In asserting that the U.S. government bears no responsibility for missing immigrant children, the government appears to be relying on the precedent of the Deshaney case, which has since been reinforced in Castle Rock v. Gonzales; there, the U.S. Supreme Court held that a state was not culpable for its failure to enforce a protective order, with tragic results.
But the U.S. government's confidence may be misplaced. There are several ways in which a legal challenge to ORR's practices could be distinguished from Deshaney. First, the loss of nearly 1500 children constitutes a widespread policy failure tantamount to affirmative state action, not the more isolated acts of discretion-gone-wrong raised in prior cases. Second, if any of these children were separated from their parents at the border, the government's actions are interventions that place children in a worse situation vis-a-vis familial care; this is quite distinct from the position argued in Deshaney that Joshua, placed with his father, was no worse off because of government involvement, or the argument in Castle Rock that the order of protection did not change the underlying situation . Third, because both the children and their parents in these cases are undocumented immigrants, they have no choice but to place singular reliance on the government. In the vast majority of jurisdictions (and under federal law), the affected individuals have no access to counsel and no ability to structure alternative arrangements or challenge the government's decisions in real time. In Gonzales, the Court suggested that the holder of the protective order might have taken alternative steps to secure protection; the same cannot be said of vulnerable immigrant children.
It would be foolhardy to predict that the current Supreme Court will follow Justice Blackmun's dissent should a challenge to this practice reach the Court. Yet, there must be some constitutional limit to government impunity for affirmative actions that harm children -- not only by making them vulnerable to trafficking, but also by subjecting them to trauma and, in some cases, the torture of family separation. Justice Blackman's anguished cry, "Poor Joshua!" stands as a moral rebuke to policies that ignore the impacts of government actions.
But "Poor Joshua!" is also a rallying cry that reminds us of the stakes. Brain damage in the Deshaney case; three girls killed in Castle Rock; 1500 vulnerable immigrant children missing, according to today's news. Someday, governments will be held legally as well as morally responsible for such policies.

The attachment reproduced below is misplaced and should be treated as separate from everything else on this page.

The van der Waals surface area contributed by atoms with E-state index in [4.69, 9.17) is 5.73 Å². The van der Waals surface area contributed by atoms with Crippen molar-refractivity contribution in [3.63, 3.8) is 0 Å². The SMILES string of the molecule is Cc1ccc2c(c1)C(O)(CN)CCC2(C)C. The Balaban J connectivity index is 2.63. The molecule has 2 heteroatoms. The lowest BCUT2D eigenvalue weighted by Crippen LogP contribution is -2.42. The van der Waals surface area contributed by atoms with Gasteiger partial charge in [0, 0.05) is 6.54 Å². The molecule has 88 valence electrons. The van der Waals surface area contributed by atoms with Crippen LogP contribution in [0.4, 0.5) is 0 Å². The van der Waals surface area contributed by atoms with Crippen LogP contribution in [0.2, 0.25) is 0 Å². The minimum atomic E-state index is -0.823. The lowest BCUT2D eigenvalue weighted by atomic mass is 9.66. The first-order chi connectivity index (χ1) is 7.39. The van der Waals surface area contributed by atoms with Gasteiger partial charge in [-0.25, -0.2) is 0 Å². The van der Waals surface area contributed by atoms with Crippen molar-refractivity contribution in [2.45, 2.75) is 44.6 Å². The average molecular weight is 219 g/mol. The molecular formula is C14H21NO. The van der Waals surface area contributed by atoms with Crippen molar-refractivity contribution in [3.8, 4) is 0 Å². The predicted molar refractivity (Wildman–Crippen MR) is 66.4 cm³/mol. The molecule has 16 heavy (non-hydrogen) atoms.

Sunday, May 27, 2018
By Irene Sharf, Prof. of Law, UMass Law School, guest editor
In Federal District Court in Boston on May 22, 2018, federal agents, responding to pointed questioning by Judge Mark Wolf, claimed that they had halted their controversial practice of arresting undocumented immigrants who present themselves to government offices while in the course of applying to regularize their immigration status. The Boston ICE field office acting director, Thomas Brophy, told the judge that the practice had occurred under his predecessor, but that, in February when he took over, he eliminated it. An ICE spokesman would not clarify whether this was a local or a nationwide change in the Trump Administration’s policy targeting immigrants.
A May 22, 2018 article in the Boston Globe (Maria Cramer) Federal judges in Boston are often sharply critical of ICE tactics), highlighted the criticism to which ICE has recently been subject by Boston’s federal judges. This criticism was made, for example, after the January 2018 ICE arrests of seven people at immigration offices in Massachusetts and Rhode Island, often immediately after they completed interviews with the office that processes applications for legal residency, USCIS (U.S. Citizenship and Information Services).
In early April, the ACLU filed a lawsuit challenging these recent arrests. The case, Calderon v. Nielsen, seems to have had a significant effect that should benefit immigrants in the New England region. The case challenges the Administration’s policy of “detain and remove,” in operation in Lilian Calderon’s case. A mother of two, she was detained by ICE agents at the USCIS offices in Rhode Island, where she and her United States citizen husband had appeared for an interview to process her application for legalization through their marriage. Lilian was brought to the U.S. as a three year-old without authorization; she has been subject to deportation since her teens, when her father lost his bid for political asylum. After their in-person interview in the USCIS office, which apparently went well, ICE agents took her into federal custody, where she remained for weeks, until the ACLU’s class action lawsuit.
The ACLU launched several objections to the policy, challenging it based on constitutional grounds that it violates the due process and equal protection clauses of the United States Constitution. The case, brought against the Trump administration and ICE on behalf of the Calderons and several other area families, adds to the ongoing and often successful litigation against this Administration, whose continued attacks against immigrants have not been particularly successful to date when challenged in court.
This “detain and remove” policy pits one arm of the U.S. government, USCIS, against another arm of the government, ICE, whose officers hover outside the USCIS offices as it conducts its interviews. For people like Lilian to get legal status, she must attend an interview at the USCIS office. But, once there, President Trump’s Administration is seeing to it that some applicants are arrested and placed into custody.
This tactic is likely a poorly-veiled attempt to discourage those in legitimate marriages with U.S. citizens from applying for the benefits to which they are entitled. It is also likely that, as a result of the policy, whose continued existence is now in question, many thousands will delay filing their applications, fail to file, or fear appearing at their interviews and have their applications denied.